Thursday, November 10, 2005


Kelly In General, America In Particular

Earlier today, I discussed the fact that the ouster of Randy Kelly as Mayor of Saint Paul wasn't solely based on his backing Bush in 2004. The StarTribune's Lori Sturdevant has a column in today's Strib that runs along similar lines. Short versions of her main points: -- Randy Kelly won office by only 403 votes in the first place back in 2001. It's not as if the guy was wildly popular before he backed Bush. (Oh, and he was a moron for trying this in a staunchly Democratic town. -- "If, in endorsing Bush, Kelly was trying to position himself as an independent-minded centrist, one who rejects partisanship and stands on some broad political middle ground, he had to notice something these past months: That patch of ground is eroding, fast." This leads into her broader point: -- The fence-sitters are off the fence -- and into the camp of the Democrats, and are willing to use Democratic methods to fix problems: Raising taxes, beefing up social programs instead of cutting them, etc. (After he got his ass whupped by Coleman in the primary, Kelly resorted to the highly Republican method of being vocally anti-tax. The voters' responded by increasing Coleman's margin of victory from 25 percent in the primary to 38 percent in the general election. Oooops.) This attitude change is reflected nationwide, as shown by the wins of Democrats across the country this week. -- Kelly was too busy feuding with folks in City Hall to get much of anything done. Chris Coleman, by contrast, has an open and inclusive style of getting things done. One of the StarTribune's editorials today echoed these themes:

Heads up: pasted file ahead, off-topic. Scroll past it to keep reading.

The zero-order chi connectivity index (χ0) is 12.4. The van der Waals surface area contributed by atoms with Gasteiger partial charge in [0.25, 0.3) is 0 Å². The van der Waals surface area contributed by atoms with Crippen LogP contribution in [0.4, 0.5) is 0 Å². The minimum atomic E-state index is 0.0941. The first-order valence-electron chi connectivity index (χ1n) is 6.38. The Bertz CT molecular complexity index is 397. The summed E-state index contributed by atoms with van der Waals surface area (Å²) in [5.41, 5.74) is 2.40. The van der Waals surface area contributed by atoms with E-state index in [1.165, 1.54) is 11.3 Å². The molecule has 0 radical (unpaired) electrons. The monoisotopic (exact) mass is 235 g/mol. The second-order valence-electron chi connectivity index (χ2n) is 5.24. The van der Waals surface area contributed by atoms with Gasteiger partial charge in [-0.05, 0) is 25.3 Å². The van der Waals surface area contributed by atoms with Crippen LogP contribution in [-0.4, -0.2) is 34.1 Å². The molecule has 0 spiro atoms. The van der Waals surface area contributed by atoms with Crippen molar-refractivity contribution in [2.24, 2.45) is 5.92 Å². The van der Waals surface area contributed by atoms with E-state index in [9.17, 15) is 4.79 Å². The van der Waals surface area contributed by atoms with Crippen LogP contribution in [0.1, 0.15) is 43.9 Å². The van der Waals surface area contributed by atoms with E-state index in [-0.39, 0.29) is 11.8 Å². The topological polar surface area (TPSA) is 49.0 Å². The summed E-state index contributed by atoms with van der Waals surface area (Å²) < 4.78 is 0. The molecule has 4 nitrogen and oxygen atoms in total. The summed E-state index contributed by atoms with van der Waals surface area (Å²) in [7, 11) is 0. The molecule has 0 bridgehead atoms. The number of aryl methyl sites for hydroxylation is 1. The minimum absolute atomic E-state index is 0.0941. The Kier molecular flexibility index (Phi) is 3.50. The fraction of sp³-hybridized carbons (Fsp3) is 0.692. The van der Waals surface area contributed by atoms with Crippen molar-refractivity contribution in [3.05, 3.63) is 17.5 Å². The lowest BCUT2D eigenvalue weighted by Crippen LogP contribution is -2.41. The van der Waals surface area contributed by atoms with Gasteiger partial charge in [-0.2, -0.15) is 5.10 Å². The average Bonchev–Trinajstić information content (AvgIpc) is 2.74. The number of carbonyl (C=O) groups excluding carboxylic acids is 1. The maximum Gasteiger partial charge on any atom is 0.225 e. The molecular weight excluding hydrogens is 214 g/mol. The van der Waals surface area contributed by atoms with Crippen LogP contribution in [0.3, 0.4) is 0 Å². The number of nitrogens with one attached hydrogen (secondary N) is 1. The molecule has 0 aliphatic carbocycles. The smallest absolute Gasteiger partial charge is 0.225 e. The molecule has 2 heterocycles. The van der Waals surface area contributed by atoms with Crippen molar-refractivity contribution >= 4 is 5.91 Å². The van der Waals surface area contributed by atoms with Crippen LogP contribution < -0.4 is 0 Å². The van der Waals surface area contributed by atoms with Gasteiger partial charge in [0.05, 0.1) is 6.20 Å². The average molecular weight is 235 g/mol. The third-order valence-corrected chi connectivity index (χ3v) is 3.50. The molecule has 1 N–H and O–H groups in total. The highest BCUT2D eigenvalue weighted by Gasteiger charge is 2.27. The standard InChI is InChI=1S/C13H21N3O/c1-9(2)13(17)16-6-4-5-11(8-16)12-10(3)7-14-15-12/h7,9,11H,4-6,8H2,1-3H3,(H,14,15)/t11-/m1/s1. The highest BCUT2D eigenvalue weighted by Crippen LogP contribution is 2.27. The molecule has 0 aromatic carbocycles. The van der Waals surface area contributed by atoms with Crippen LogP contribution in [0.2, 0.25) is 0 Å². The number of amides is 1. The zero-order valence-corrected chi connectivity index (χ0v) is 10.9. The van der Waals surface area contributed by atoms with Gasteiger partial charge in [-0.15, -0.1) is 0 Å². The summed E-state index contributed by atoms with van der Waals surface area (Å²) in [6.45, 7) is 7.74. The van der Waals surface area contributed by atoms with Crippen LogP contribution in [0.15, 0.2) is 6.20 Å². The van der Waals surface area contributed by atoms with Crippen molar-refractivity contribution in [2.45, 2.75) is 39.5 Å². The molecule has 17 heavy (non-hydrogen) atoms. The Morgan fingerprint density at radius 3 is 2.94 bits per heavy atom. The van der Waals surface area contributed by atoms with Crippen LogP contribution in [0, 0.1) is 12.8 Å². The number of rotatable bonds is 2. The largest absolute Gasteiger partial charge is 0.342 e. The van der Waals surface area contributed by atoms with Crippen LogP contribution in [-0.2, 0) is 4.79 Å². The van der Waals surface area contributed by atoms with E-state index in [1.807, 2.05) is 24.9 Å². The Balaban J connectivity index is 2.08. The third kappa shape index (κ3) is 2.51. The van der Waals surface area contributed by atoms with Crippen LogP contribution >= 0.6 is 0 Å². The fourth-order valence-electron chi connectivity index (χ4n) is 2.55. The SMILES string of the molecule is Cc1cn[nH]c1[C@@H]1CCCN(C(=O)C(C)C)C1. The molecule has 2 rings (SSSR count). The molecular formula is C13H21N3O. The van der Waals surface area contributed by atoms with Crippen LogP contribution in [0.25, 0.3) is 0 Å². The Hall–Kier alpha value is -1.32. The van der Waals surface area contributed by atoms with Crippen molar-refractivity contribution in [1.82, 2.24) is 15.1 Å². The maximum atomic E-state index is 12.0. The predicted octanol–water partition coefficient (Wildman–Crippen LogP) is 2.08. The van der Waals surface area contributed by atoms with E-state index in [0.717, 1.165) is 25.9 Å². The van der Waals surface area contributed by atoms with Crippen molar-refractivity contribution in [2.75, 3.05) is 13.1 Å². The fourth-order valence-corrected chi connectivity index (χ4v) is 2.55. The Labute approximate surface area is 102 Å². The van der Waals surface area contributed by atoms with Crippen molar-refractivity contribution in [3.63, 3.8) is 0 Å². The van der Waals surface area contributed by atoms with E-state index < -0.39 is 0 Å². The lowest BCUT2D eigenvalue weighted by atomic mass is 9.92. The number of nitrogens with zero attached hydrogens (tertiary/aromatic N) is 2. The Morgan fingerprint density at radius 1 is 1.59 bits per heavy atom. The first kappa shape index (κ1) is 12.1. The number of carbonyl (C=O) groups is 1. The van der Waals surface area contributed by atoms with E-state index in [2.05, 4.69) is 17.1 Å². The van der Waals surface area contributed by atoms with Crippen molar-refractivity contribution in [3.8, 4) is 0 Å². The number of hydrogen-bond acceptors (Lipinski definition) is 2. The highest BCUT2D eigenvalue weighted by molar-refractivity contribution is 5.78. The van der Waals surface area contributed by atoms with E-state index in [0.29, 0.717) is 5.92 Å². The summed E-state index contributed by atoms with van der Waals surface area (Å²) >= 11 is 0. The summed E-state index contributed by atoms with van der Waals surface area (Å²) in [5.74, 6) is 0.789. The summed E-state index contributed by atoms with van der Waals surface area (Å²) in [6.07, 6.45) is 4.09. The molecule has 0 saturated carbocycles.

...the broadest and most encouraging theme seems to be that Americans embraced responsible government and leaders who behave like grownups. In California, voters rejected Gov. Arnold Schwarzenegger's simplistic promise of reform by proposition. In New Jersey, which chose Democrat Jon Corzine for governor, voters rebuked the politics of personal smear. In Virginia's race for governor, voters chose a Democrat who had been brave enough to support a tax increase when he saw it was essential to the state budget. And in New York City, voters reelected Mayor Michael Bloomberg, a Republican who raised taxes, cut crime, improved the schools and ran his city with executive efficiency. [...] Perhaps the biggest loser on Tuesday was not any one politician, but Grover Norquist, president of Americans for Tax Reform, who has built a political movement around the proposition that you don't need government and you shouldn't have to pay for it. That notion doesn't seem so convincing after a year when the government visibly failed to respond effectively to Hurricane Katrina, when U.S. troops died in Iraq for lack of adequate armor, when schools laid off thousands of teachers and when the U.S. Treasury borrowed hundreds of billions of dollars from China because Congress won't ask Americans to pay for the public services they receive.
Americans are waking up, it seems.

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